More Japanese Cryptocurrency Exchanges Sign up for Self-Regulation
Five cryptocurrency exchange operators including Coincheck have signed up to self-regulate under Japanese law. They have joined the self-regulatory association which, until now, has only accepted regulated crypto exchanges as members. According to Japan’s top regulator, companies seeking to register their exchanges in the country must follow to self-regulatory rules.
More Exchanges to Self-Regulate
The Japan Virtual Currency Exchange Association (Jvcea), currently the only self-regulatory organization (SRO) in the Japanese cryptocurrency space, announced on Friday that five cryptocurrency exchange operators have joined the association.
The Jvcea was approved as an SRO in October by Japan’s top financial regulator, the Financial Services Agency (FSA). Prior to Friday, the only members of this association were the 16 regulated cryptocurrency exchanges in Japan.
Out of the five new members, three are deemed dealers which are companies that have been allowed to operate crypto exchanges in Japan while their applications are being reviewed by the FSA. They are Coincheck Ltd., Everybody’s Bitcoin Co. Ltd., and Lastroots Inc. Coincheck is a subsidiary of Monex Group; the popular exchange was acquired after it was hacked in January. Everybody’s Bitcoin has been acquired by Japanese e-commerce giant Rakuten.
The other two new members — Lvc Corp. and Coinage Corp. — are not yet registered with the FSA and are currently not allowed to operate crypto exchanges in Japan.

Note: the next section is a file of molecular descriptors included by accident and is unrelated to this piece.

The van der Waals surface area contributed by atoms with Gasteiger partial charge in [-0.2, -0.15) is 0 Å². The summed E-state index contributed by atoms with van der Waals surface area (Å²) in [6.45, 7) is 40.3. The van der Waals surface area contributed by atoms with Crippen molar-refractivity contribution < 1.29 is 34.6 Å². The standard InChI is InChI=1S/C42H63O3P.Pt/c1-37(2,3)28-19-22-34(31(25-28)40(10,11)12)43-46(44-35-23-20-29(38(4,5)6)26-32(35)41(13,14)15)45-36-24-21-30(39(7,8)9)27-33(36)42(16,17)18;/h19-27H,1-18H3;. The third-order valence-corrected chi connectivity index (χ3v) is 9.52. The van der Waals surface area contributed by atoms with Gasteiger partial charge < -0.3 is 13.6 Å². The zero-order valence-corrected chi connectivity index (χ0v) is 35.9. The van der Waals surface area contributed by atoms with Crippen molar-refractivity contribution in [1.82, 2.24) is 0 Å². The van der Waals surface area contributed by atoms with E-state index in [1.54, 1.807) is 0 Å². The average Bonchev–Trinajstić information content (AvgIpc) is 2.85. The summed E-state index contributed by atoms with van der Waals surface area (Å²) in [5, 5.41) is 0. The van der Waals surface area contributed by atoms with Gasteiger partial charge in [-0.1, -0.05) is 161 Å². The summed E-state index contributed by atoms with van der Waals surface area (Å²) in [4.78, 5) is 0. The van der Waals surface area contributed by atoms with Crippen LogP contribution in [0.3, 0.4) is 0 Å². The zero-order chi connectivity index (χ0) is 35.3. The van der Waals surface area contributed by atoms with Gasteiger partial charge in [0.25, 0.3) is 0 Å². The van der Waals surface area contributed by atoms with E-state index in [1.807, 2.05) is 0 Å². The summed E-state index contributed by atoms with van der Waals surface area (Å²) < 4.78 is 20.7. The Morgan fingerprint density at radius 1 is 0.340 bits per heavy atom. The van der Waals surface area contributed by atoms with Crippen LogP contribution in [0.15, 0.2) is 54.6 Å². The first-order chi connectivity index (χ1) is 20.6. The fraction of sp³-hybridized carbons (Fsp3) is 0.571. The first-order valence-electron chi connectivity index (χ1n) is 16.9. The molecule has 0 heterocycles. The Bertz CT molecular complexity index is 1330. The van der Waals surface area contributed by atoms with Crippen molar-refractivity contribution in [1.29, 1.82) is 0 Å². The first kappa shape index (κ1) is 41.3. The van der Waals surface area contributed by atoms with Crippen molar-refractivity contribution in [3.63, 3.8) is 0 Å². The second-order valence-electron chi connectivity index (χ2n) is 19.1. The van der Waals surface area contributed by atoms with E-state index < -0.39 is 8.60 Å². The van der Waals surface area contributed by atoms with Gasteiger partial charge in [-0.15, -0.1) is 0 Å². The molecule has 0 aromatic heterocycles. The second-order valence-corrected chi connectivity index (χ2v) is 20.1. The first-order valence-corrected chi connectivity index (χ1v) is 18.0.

Lvc Corp. oversees cryptocurrency and blockchain business units of Line Corp., the operator of Japan’s most popular chat app, Line. In July last year, the company launched a crypto exchange called Bitbox globally except in the U.S. and Japan due to regulations; the exchange is not yet registered with the FSA. Coinage Corp., established in October 2017, is a subsidiary of United Inc., a Tokyo Stock Exchange-listed advertising company. According to its website, Coinage is engaged in “virtual currency transaction-related business.”
How Self-Regulation Works in Japan
In an exclusive interview with news.Bitcoin.com last week, the FSA detailed what it expects from crypto self-regulation. The agency also recently published its final report outlining proposed rules for crypto service providers.
Operators of crypto exchanges are expected to follow the rules set by the SRO regardless of whether they are members of the organization. The agency emphasized that registration of non-SRO members that have not established internal rules equivalent to the SRO’s rules can be refused or canceled.
The Jvcea is expected to cooperate with the FSA to instruct and supervise its members to properly operate their businesses, including improving the safety of their systems. The association is also expected to “set out detailed wallet management processes from the system security point of view and the cross-sectoral rules in areas that are not covered by the laws/regulations, for example, margin trading, for the users’ protection,” Japan’s top financial regulator described.
Furthermore, the FSA told news.Bitcoin.com last week that over 190 operators have expressed interest in entering the Japanese crypto market.
What do you think of Japanese cryptocurrency exchanges self-regulating? Let us know in the comments section below.
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